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The Road Not Taken / Washington Trombone Ensemble

Bolter / Brahms / Washington Trombone Ensemble
Release Date: 04/10/2012 
Label:  Summit Records   Catalog #: 589   Spars Code: n/a 
Composer:  Norman BolterJohannes BrahmsJames M. StephensonRob Deemer,   ... 
Performer:  Sam WoodheadMatthew GuilfordJonathan J. Deutsch
Conductor:  Chris BranaganJon KalbfleischJohn Marcellus
Orchestra/Ensemble:  Washington Trombone Ensemble
Number of Discs: 1 
Recorded in: Stereo 
Length: 1 Hours 8 Mins. 

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Notes and Editorial Reviews



THE ROAD NOT TAKEN Washington Trb Ens SUMMIT DCD589 (68:13)


BOLTER Fanfare to the Rising Phoenix. Peridots. BRAHMS Symphony No. 3: Andante. STEPHENSON Road Not Taken. J. S. BACH Passacaglia in c. DEEMER Read more class="ARIAL12bi">Prolegomenon. WAGNER Die Walküre: Wotan’s Farewell and Magic Fire Music. Lohengrin: Act III Prelude. CORTAZZO World Report


The Washington Trombone Ensemble consists of 22 members—12 tenor trombones, nine bass and contrabass trombones, and one player (Samuel Woodhead, the ensemble’s artistic director) who alternates on alto and tenor trombones. Members are drawn from professional orchestras, universities, and military bands in the vicinity of the nation’s capital; conductor Chris Branagan is the ensemble’s assisting director. Unlike string orchestras, large ensembles for members of a single woodwind or brass instrument always risk being too much of a good thing—witness the preposterously dreary Mass for Trombones by Wendy Mae Chambers, in which a solo trombonist and 76-member trombone choir pointlessly muck about for more than an hour. In this case, fortunately, any such fears are unjustified. This is a crackerjack brass ensemble, its sections beautifully blended and balanced, that produces a much wider palette of tone colors than one might initially presume to be possible.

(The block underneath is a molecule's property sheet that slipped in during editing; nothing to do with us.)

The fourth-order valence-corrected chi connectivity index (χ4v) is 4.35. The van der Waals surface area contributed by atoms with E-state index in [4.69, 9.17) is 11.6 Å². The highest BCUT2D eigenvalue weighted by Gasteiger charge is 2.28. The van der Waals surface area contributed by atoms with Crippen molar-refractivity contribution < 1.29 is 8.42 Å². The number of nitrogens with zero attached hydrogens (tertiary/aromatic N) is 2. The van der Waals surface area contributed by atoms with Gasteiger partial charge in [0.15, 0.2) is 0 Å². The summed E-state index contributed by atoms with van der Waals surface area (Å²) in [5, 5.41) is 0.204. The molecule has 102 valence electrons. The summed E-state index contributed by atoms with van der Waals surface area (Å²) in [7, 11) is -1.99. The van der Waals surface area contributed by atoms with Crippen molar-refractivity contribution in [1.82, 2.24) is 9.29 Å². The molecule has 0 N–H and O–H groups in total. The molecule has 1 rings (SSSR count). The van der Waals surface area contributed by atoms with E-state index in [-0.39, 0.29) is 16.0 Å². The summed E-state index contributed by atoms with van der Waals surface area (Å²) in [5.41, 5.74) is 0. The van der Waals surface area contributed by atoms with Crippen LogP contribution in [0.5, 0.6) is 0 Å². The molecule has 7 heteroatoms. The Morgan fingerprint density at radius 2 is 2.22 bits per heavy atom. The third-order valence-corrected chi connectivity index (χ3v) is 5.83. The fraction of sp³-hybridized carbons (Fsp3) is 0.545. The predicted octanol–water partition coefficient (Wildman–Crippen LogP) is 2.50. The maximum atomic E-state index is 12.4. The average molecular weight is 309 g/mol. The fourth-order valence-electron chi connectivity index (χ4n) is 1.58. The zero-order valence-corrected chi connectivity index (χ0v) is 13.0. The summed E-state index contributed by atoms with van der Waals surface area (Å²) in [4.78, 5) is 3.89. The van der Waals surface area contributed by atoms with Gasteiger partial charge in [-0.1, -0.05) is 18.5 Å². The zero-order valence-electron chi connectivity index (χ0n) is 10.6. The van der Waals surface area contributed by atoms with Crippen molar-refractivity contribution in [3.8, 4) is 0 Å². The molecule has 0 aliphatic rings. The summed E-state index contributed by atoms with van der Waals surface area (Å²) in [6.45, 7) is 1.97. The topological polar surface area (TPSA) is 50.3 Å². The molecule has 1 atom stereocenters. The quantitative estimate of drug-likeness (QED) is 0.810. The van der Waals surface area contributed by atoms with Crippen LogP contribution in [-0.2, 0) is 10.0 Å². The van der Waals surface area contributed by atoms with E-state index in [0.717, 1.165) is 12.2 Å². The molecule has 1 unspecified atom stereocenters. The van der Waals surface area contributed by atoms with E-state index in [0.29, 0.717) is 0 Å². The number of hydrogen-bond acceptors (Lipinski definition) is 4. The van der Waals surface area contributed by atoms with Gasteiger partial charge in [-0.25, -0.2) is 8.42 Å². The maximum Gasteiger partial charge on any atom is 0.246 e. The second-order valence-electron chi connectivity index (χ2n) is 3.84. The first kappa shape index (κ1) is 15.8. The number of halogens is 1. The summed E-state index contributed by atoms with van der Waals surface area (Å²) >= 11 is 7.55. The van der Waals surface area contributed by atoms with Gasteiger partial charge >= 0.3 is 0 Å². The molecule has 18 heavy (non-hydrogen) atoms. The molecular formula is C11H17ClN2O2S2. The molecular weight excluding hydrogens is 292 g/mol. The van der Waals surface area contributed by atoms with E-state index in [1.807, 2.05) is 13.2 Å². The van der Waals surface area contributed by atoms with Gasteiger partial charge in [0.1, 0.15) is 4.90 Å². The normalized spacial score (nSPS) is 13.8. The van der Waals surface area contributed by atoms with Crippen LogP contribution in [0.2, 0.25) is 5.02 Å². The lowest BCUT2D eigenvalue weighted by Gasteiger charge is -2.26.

Except for the two pieces by Norman Bolter (b.1955)—a member of the Boston Symphony trombone section for 32 years—and the Bach transcription by Donald Hunsberger, these are premiere recordings. All of the original compositions are well crafted and engaging and ably exploit the sonorities of the ensemble. Except for the eponymous Stephenson work, they also all last five minutes or less. Fanfare to the Rising Phoenix is scored for solo trombone, four antiphonal parts for two tenor and two bass trombones, and a five-part main ensemble. It commemorates the formation of this ensemble in 2008 from the ashes (figuratively speaking) of its predecessor, the Interservice Trombone Choir, which had disbanded upon the death of its leader, Milton Stevens. Composed in 1998, Peridots is scored for six parts and reflects a wide array of the composer’s moods and experiences, “from the rush of living through a hurricane, to … having a fun night out with the family.” The Prolegomenon of Rob Deemer (b. 1970) began life as a trumpet quintet before the composer adapted it for trombone ensemble. Jeff Cortazzo is a longtime bass trombonist with the U.S. Army Blues Band and National Philharmonic. His World Report , scored for trombone octet, is an energetic and slightly jazzy divertissement.